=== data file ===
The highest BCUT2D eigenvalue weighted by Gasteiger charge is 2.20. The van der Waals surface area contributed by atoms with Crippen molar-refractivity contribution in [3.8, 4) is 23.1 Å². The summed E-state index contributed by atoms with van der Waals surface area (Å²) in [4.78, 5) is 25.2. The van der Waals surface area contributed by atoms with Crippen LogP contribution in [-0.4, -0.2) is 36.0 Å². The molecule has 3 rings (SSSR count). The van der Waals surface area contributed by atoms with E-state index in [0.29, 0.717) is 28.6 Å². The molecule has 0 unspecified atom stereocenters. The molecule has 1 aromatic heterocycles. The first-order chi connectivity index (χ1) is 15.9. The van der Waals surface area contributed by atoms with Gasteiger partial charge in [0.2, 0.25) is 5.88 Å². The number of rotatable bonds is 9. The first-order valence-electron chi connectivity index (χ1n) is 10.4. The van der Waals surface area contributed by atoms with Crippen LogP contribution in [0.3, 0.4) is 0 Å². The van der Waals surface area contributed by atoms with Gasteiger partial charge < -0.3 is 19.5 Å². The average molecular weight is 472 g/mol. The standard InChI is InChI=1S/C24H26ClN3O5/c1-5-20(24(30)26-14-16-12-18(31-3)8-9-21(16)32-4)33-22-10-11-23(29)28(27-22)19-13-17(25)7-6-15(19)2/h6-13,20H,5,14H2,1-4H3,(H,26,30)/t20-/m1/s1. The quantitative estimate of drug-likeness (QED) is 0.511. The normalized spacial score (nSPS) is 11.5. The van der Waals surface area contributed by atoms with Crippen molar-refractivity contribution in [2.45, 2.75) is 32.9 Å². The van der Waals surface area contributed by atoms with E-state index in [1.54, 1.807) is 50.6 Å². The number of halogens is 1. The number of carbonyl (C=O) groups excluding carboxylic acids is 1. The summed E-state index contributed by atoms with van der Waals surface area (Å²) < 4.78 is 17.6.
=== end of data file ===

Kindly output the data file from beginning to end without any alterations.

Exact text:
The highest BCUT2D eigenvalue weighted by Gasteiger charge is 2.20. The van der Waals surface area contributed by atoms with Crippen molar-refractivity contribution in [3.8, 4) is 23.1 Å². The summed E-state index contributed by atoms with van der Waals surface area (Å²) in [4.78, 5) is 25.2. The van der Waals surface area contributed by atoms with Crippen LogP contribution in [-0.4, -0.2) is 36.0 Å². The molecule has 3 rings (SSSR count). The van der Waals surface area contributed by atoms with E-state index in [0.29, 0.717) is 28.6 Å². The molecule has 0 unspecified atom stereocenters. The molecule has 1 aromatic heterocycles. The first-order chi connectivity index (χ1) is 15.9. The van der Waals surface area contributed by atoms with Gasteiger partial charge in [0.2, 0.25) is 5.88 Å². The number of rotatable bonds is 9. The first-order valence-electron chi connectivity index (χ1n) is 10.4. The van der Waals surface area contributed by atoms with Crippen LogP contribution in [0.3, 0.4) is 0 Å². The van der Waals surface area contributed by atoms with Gasteiger partial charge < -0.3 is 19.5 Å². The average molecular weight is 472 g/mol. The standard InChI is InChI=1S/C24H26ClN3O5/c1-5-20(24(30)26-14-16-12-18(31-3)8-9-21(16)32-4)33-22-10-11-23(29)28(27-22)19-13-17(25)7-6-15(19)2/h6-13,20H,5,14H2,1-4H3,(H,26,30)/t20-/m1/s1. The quantitative estimate of drug-likeness (QED) is 0.511. The normalized spacial score (nSPS) is 11.5. The van der Waals surface area contributed by atoms with Crippen molar-refractivity contribution in [2.45, 2.75) is 32.9 Å². The van der Waals surface area contributed by atoms with E-state index in [1.54, 1.807) is 50.6 Å². The number of halogens is 1. The number of carbonyl (C=O) groups excluding carboxylic acids is 1. The summed E-state index contributed by atoms with van der Waals surface area (Å²) < 4.78 is 17.6.